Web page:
Louisiana's health agency must save $56 million on drugs for Medicaid patients to help balance the state budget, but doesn't yet have a final plan for doing that.
A top aide to health Secretary Bruce Greenstein say the changes will take effect Oct. 1, and emergency rules will be published in September.
Legislators, pharmacy interests and others tell The Advocate they are concerned about the lack of transparency and what they call a rush to make changes that need caution to avoid damaging health care. Consumer groups worry about restricted drug access.
Colleges and universities across northeastern Louisiana have seen decreases in summer enrollment this year. Officials believe it's likely because of the economy and the loss of certain federal grant funding offered during the summer.
Summer Pell Grants, which provided need-based grants to low-income undergraduate and certain post-baccalaureate students, were eliminated from last year's federal budget because of financial constraints.
Gov. Bobby Jindal says he's confident LSU's network of public hospitals and clinics will protect health care services, despite cuts that strip a quarter of the system's funding.
Lawmakers have said they don't understand how the university-run health care system can shrink its budget by $329 million this year without shutting facilities that take care of the poor and uninsured.
But Jindal on Tuesday told reporters that "LSU is well on their way to presenting a plan that's going to protect critical services."
The LSU Athletic Department is making a $4 million contribution to the university to help with budget challenges in the 2012-13 fiscal year.
The transfer is the single largest contribution from Athletics to Academics in school history. Director of Athletics Joe Alleva says being able to make such a contribution is a "real credit to LSU's fans and alumni who support the Tigers."
Almost 60 years since it opened, the Southeast Louisiana Hospital — a psychiatric facility that gained national notoriety in 1959 when then-Gov. Earl Long was briefly committed there — is preparing to close down its daily operations.
The Times-Picayune reports that the hospital's closing is part of an $859 million cut to the state's federal Medicaid program.
The Louisiana Department of Health and Hospitals hopes to send all 176 beds occupied at the hospital to other public and private hospitals in the state.
Louisiana gives out about $4.4 billion in tax breaks to businesses and individuals each year. A look at the major categories of taxes collected and tax exemptions in the just-ended 2011-12 budget year, according to estimates from the state revenue department:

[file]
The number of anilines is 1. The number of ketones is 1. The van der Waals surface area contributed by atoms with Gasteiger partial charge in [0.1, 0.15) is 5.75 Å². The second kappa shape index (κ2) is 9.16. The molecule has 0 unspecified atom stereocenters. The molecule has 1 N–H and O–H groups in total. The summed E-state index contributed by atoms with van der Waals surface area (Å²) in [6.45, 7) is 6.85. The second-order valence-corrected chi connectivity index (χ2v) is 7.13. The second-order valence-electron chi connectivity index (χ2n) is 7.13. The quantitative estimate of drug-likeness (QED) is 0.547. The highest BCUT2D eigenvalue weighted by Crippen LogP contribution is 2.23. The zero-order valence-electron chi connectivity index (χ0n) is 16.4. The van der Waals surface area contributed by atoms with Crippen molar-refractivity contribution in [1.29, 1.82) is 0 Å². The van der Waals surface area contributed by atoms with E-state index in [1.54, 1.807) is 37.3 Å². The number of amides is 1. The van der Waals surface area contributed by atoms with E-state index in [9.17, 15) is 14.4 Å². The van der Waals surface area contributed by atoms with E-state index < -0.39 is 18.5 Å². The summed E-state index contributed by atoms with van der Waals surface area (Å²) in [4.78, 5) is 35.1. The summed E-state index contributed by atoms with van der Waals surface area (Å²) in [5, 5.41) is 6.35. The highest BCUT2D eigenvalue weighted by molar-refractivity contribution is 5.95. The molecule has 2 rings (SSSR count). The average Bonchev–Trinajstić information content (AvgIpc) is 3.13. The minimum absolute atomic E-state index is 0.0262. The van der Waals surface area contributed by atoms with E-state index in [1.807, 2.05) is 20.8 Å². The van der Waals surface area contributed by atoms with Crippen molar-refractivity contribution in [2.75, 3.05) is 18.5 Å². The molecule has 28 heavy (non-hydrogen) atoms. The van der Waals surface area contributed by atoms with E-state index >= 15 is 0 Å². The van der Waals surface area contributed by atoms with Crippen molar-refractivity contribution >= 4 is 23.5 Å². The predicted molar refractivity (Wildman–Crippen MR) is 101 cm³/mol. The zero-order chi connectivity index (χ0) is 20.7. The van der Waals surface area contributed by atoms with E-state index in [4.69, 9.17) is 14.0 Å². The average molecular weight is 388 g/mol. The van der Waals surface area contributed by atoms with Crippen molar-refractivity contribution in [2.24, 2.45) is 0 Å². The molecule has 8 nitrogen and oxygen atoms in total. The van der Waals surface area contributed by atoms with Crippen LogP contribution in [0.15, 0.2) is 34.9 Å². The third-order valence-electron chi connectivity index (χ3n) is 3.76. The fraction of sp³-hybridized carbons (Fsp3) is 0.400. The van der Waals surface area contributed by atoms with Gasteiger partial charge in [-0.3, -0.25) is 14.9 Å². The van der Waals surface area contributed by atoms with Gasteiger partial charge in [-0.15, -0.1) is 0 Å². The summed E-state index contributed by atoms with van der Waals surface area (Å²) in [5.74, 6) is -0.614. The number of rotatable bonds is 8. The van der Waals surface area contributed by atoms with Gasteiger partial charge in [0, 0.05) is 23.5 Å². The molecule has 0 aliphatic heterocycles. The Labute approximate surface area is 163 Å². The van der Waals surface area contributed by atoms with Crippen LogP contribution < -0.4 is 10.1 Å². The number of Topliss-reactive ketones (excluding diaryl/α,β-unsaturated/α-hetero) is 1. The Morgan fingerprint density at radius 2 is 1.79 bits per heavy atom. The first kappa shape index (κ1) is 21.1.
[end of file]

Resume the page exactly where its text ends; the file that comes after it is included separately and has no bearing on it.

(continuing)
Nicholls State University and the University of Southeastern Louisiana are laying off employees.
Louisiana State University, though, says it will cut its budget without firing employees.
The state's public colleges and universities are absorbing a fifth round of budget cuts since 2008. In the new budget, higher education was cut by $66 million, bringing total cuts since 2008 to $420 million.
Southeastern, in Hammond, says it will lay off 36 faculty and staff members and eliminate 80 vacant positions. The university says it's cutting $13 million overall.
LSU System President William Jenkins says decisions haven't been made about how to strip $329 million from the university's hospital system. He offered no assurances to lawmakers that hospitals and clinics wouldn't be faced with closure.
A leader of Gov. Bobby Jindal's administration warned Thursday that hospital cuts could be worse if state income estimates don't improve to fill the remaining gap in the Medicaid budget.
Health and Hospitals Secretary Bruce Greenstein told House members any additional cuts would "fall primarily on the LSU hospitals."
Even with $523 million in announced health care cuts, Gov. Bobby Jindal's administration has slashed only two-thirds of the spending needed to close the entire gap in Louisiana's Medicaid budget.
The administration is banking on better-than-expected revenue projections to close the remaining budget hole.
If that doesn't pan out in the next few months, more reductions are on the horizon. And even if the funding does show up, there could be legal hurdles to accessing the cash to fill the Medicaid budget.